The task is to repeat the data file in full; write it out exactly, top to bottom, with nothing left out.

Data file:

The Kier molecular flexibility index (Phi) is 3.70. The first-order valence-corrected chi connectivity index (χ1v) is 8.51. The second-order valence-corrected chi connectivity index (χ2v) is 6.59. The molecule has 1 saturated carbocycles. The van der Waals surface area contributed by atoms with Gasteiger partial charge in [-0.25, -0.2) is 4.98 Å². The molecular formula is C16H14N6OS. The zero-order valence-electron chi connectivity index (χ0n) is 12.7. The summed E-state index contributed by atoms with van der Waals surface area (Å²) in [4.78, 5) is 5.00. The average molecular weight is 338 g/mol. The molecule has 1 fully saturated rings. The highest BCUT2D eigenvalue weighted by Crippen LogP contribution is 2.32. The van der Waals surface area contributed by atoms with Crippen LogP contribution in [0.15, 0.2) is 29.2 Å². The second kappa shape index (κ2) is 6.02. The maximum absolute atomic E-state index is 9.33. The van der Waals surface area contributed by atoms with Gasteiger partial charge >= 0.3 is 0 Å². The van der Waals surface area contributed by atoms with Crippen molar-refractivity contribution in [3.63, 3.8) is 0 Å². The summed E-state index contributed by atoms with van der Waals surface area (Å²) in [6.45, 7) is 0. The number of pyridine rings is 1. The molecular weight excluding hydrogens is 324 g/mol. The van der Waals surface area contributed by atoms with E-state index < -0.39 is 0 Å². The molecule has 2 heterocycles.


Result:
The Kier molecular flexibility index (Phi) is 3.70. The first-order valence-corrected chi connectivity index (χ1v) is 8.51. The second-order valence-corrected chi connectivity index (χ2v) is 6.59. The molecule has 1 saturated carbocycles. The van der Waals surface area contributed by atoms with Gasteiger partial charge in [-0.25, -0.2) is 4.98 Å². The molecular formula is C16H14N6OS. The zero-order valence-electron chi connectivity index (χ0n) is 12.7. The summed E-state index contributed by atoms with van der Waals surface area (Å²) in [4.78, 5) is 5.00. The average molecular weight is 338 g/mol. The molecule has 1 fully saturated rings. The highest BCUT2D eigenvalue weighted by Crippen LogP contribution is 2.32. The van der Waals surface area contributed by atoms with Crippen LogP contribution in [0.15, 0.2) is 29.2 Å². The second kappa shape index (κ2) is 6.02. The maximum absolute atomic E-state index is 9.33. The van der Waals surface area contributed by atoms with Gasteiger partial charge >= 0.3 is 0 Å². The van der Waals surface area contributed by atoms with Crippen molar-refractivity contribution in [3.63, 3.8) is 0 Å². The summed E-state index contributed by atoms with van der Waals surface area (Å²) in [6.45, 7) is 0. The number of pyridine rings is 1. The molecular weight excluding hydrogens is 324 g/mol. The van der Waals surface area contributed by atoms with E-state index < -0.39 is 0 Å². The molecule has 2 heterocycles.